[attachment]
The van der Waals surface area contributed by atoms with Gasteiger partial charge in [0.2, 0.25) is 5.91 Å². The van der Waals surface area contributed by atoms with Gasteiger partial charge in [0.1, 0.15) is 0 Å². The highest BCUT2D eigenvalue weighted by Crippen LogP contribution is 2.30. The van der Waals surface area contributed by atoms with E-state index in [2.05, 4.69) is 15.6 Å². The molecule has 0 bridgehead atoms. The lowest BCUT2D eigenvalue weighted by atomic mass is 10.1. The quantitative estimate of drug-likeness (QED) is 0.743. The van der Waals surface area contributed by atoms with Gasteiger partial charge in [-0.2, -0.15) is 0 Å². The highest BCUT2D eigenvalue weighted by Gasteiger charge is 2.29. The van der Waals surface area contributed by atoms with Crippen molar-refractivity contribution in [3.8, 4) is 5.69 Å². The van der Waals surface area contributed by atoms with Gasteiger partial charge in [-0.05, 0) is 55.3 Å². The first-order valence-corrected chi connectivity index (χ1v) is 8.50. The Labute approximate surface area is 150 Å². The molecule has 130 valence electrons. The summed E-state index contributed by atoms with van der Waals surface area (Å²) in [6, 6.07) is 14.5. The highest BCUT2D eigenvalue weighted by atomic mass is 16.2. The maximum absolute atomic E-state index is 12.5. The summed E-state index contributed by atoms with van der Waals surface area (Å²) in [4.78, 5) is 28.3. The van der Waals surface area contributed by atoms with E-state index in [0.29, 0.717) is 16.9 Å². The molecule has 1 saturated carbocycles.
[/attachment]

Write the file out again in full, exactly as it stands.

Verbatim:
The van der Waals surface area contributed by atoms with Gasteiger partial charge in [0.2, 0.25) is 5.91 Å². The van der Waals surface area contributed by atoms with Gasteiger partial charge in [0.1, 0.15) is 0 Å². The highest BCUT2D eigenvalue weighted by Crippen LogP contribution is 2.30. The van der Waals surface area contributed by atoms with E-state index in [2.05, 4.69) is 15.6 Å². The molecule has 0 bridgehead atoms. The lowest BCUT2D eigenvalue weighted by atomic mass is 10.1. The quantitative estimate of drug-likeness (QED) is 0.743. The van der Waals surface area contributed by atoms with Gasteiger partial charge in [-0.2, -0.15) is 0 Å². The highest BCUT2D eigenvalue weighted by Gasteiger charge is 2.29. The van der Waals surface area contributed by atoms with Crippen molar-refractivity contribution in [3.8, 4) is 5.69 Å². The van der Waals surface area contributed by atoms with Gasteiger partial charge in [-0.05, 0) is 55.3 Å². The first-order valence-corrected chi connectivity index (χ1v) is 8.50. The Labute approximate surface area is 150 Å². The molecule has 130 valence electrons. The summed E-state index contributed by atoms with van der Waals surface area (Å²) in [6, 6.07) is 14.5. The highest BCUT2D eigenvalue weighted by atomic mass is 16.2. The maximum absolute atomic E-state index is 12.5. The summed E-state index contributed by atoms with van der Waals surface area (Å²) in [4.78, 5) is 28.3. The van der Waals surface area contributed by atoms with E-state index in [0.29, 0.717) is 16.9 Å². The molecule has 1 saturated carbocycles.